California’s top water official said Thursday he’s considering releasing redacted copies of safety and progress reports at the troubled Oroville Dam after his office had tried to keep them secret because of terrorism concerns.
Bill Croyle, the acting director of the Department of Water Resources, told reporters that his staff met for several hours Thursday with Butte County Sheriff Kory Honea to discuss which parts of the documents should be kept secret and which to release.
He defended the need to keep sensitive material in the documents secret, but said he’s considering releasing versions of records with portions redacted, or blacked out, to meet potential security concerns.
“The information that’s appropriate to push out, we’ll push out,” he said.
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Croyle’s announcement comes two days after The Sacramento Bee reported that state officials had refused to release certain dam inspection reports and other records, citing federal regulations designed to thwart terrorist attacks. In addition, Croyle said last week that he wouldn’t release documents related to the bidding on the repair work at Oroville Dam’s battered spillway.
Local elected officials had complained about the secrecy after experts said the records could shed light on what caused the dam’s near catastrophic spillway problems and guide repairs. On Thursday, the lawmakers said they were encouraged by Croyle’s statement.
“We heard loud and clear the frustrations from our constituents with regards to the need for transparency in what occurred at Oroville and the planned repairs,” said Sen. Jim Nielsen and Assemblyman James Gallagher, the Republican state lawmakers who represent the area, in a joint statement. “It is understandable that some highly sensitive, verifiable information should be withheld for legitimate national security purposes – but blocking entire reports and requests for information is unacceptable.”
DWR has been sealing documents related to the spillway recovery operation in the past several weeks, after The Bee reported on one document that had been posted online by the Federal Energy Regulatory Commission. That document, a memo by an outside board of engineering consultants, revealed that the repairs to the spillway wouldn’t be finished this year and that the concrete structure was saddled with design flaws dating to its 1968 construction.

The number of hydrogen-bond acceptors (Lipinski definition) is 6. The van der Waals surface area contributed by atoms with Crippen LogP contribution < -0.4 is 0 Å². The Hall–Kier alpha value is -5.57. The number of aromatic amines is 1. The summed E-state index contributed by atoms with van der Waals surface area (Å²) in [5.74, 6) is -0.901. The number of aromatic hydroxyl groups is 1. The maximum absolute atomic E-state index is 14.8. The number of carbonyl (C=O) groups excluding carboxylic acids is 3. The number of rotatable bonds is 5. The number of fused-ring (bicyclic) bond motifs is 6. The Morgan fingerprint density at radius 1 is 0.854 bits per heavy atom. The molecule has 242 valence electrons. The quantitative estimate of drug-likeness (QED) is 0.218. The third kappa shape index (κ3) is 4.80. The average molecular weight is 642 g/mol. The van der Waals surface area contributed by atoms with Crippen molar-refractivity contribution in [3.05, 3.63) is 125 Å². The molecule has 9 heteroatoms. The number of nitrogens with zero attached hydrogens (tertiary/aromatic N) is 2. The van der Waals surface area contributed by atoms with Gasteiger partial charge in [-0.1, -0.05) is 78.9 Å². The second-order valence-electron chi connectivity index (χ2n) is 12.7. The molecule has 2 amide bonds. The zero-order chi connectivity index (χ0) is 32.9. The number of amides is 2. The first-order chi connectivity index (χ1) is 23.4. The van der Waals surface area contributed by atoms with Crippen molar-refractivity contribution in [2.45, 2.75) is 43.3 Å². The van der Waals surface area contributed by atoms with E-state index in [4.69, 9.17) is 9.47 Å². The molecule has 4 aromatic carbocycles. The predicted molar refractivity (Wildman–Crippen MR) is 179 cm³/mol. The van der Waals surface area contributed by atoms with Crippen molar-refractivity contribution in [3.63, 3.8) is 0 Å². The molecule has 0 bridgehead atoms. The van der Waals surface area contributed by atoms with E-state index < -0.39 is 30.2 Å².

Croyle said last week that document shouldn’t have been made public.
Croyle also announced Thursday that the DWR plans to reopen the dam’s spillway gates Friday morning for the first time since March 27. He said dam operators expect to run the spillway for 10 to 14 days, shut it off for inspections, and then run it again one more time this spring.
In all likelihood, Croyle said, repairs on the spillway are likely to start in late May or early June. Until then, he said, DWR will focus on reducing lake levels to around 835 feet “to anticipate that snowmelt and the storms that keep coming.” The latest storms have elevated lake levels to around 863 feet.
DWR is attempting to strike a balance between lowering the lake level as much as possible and shutting off the spillway for good to begin repairs. As it is, Croyle has acknowledged that spillway repairs won’t be complete until sometime next year, and the 3,000-foot-long concrete chute will remain partially unfixed through the next rainy season. Still, he said the spillway, despite the enormous damage that’s occurred since the initial fracture Feb. 7, will be functional next winter.
DWR is so pressed for time that it expects to execute a contract for repairs as early as next Monday even though the design is far from finished.
“I can’t wait for 100 percent design,” Croyle said. While it’s an unusual situation, he said DWR can work with the contractor to finalize the design in the coming weeks before the repairs begin.
Four contractors are in the running for the repair project, which could run to several hundred million dollars: Kiewit Corp. of Omaha, Neb.; Granite Construction of Watsonville; Barnard Construction Co. of Bozeman, Mont.; and ASI Constructors Inc. of Pueblo West, Colo. All have experience with major dam projects; Kiewit, for instance, worked on the $900 million auxiliary spillway expected to open this fall at Folsom Dam.
The Feb. 7 fracture of the Oroville Dam spillway triggered a near disaster five days later. When DWR reduced flows over the spillway because of concern about the damage, the reservoir filled to the point that water for the first time ever flowed over the nearby emergency spillway, which consisted of a concrete lip atop an unlined hill.
After dam engineers spotted severe erosion on the hill just below the lip, leading to fears the emergency structure would fail, officials ordered the evacuation of 188,000 downstream residents. Catastrophe was averted when engineers dramatically increased outflows from the battered main spillway, reducing lake levels to the point that water stopped flowing over the emergency spillway.